Considerations for those who take prescription medications

If you are risking arrest and take medication for any health condition that might pose serious problems were your medication to be interrupted (such as: behavioral disorders, HIV, diabetes, hypertension), you should be aware that you may not have access to proper medication while you are in jail.

A letter from a doctor will help. Three copies of the letter are needed, one for the legal team, one for the medical team (these will be kept completely confidential) and one for you. It should include the following information: your name, diagnosis, that you must have access at all times to your medication, a list of all meds that you require, a statement that you must be allowed to keep meds on your person so that they can be properly administered, and that no substitutions are acceptable. Since your name will be on the document, you may want to hide it on your body as a sort of insurance policy - perhaps you won't need it and then could eat it and participate in jail solidarity tactics, but perhaps you'll be worn out already at the time of arrest and will want to cite out in order to take care of yourself.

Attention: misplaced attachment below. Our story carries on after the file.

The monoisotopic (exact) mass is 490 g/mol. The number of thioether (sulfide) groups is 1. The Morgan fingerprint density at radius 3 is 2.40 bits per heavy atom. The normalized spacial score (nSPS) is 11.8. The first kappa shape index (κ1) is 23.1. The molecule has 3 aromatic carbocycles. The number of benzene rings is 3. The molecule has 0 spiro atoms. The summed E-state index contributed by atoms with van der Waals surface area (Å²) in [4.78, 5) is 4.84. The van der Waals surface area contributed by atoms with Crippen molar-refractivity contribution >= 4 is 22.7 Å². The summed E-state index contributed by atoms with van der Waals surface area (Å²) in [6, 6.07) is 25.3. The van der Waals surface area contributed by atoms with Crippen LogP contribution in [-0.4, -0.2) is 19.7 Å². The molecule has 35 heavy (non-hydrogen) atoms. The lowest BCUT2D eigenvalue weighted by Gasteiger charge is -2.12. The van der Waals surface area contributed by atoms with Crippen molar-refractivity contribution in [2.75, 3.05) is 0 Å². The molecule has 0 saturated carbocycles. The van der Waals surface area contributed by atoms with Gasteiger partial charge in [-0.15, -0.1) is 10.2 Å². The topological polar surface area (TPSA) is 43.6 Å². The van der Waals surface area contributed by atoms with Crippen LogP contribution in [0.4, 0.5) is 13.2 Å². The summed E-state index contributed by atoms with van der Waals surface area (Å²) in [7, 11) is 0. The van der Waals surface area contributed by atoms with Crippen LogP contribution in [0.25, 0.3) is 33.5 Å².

Better to cite out than pass out. Your meds will need to be in their original prescription bottle in order for you to keep them, but you also could conceal an emergency supply on your person if you want.

Another option to greater ensure your ability to participate in solidarity is to have the document as described above but with a photo of yourself rather than your name. Your prescription bottle would then need to have your name cut out of the label, while leaving the rest of the label intact.

Please make sure that your affinity group and the legal team is aware of your needs so they can help care and advocate for you.

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